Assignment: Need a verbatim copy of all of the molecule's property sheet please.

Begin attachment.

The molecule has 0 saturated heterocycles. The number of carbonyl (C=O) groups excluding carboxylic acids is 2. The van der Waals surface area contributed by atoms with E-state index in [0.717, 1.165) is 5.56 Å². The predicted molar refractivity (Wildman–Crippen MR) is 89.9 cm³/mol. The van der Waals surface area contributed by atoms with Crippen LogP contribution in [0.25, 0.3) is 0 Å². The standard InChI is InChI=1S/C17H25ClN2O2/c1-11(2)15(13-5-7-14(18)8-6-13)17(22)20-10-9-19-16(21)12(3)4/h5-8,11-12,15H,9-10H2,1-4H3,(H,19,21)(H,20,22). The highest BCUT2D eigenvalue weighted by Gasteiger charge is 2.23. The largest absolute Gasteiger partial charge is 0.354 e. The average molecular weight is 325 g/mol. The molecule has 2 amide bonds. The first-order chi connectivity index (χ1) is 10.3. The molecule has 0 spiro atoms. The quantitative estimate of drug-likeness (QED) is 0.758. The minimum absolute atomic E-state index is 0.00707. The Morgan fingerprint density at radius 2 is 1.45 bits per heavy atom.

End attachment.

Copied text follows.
The molecule has 0 saturated heterocycles. The number of carbonyl (C=O) groups excluding carboxylic acids is 2. The van der Waals surface area contributed by atoms with E-state index in [0.717, 1.165) is 5.56 Å². The predicted molar refractivity (Wildman–Crippen MR) is 89.9 cm³/mol. The van der Waals surface area contributed by atoms with Crippen LogP contribution in [0.25, 0.3) is 0 Å². The standard InChI is InChI=1S/C17H25ClN2O2/c1-11(2)15(13-5-7-14(18)8-6-13)17(22)20-10-9-19-16(21)12(3)4/h5-8,11-12,15H,9-10H2,1-4H3,(H,19,21)(H,20,22). The highest BCUT2D eigenvalue weighted by Gasteiger charge is 2.23. The largest absolute Gasteiger partial charge is 0.354 e. The average molecular weight is 325 g/mol. The molecule has 2 amide bonds. The first-order chi connectivity index (χ1) is 10.3. The molecule has 0 spiro atoms. The quantitative estimate of drug-likeness (QED) is 0.758. The minimum absolute atomic E-state index is 0.00707. The Morgan fingerprint density at radius 2 is 1.45 bits per heavy atom.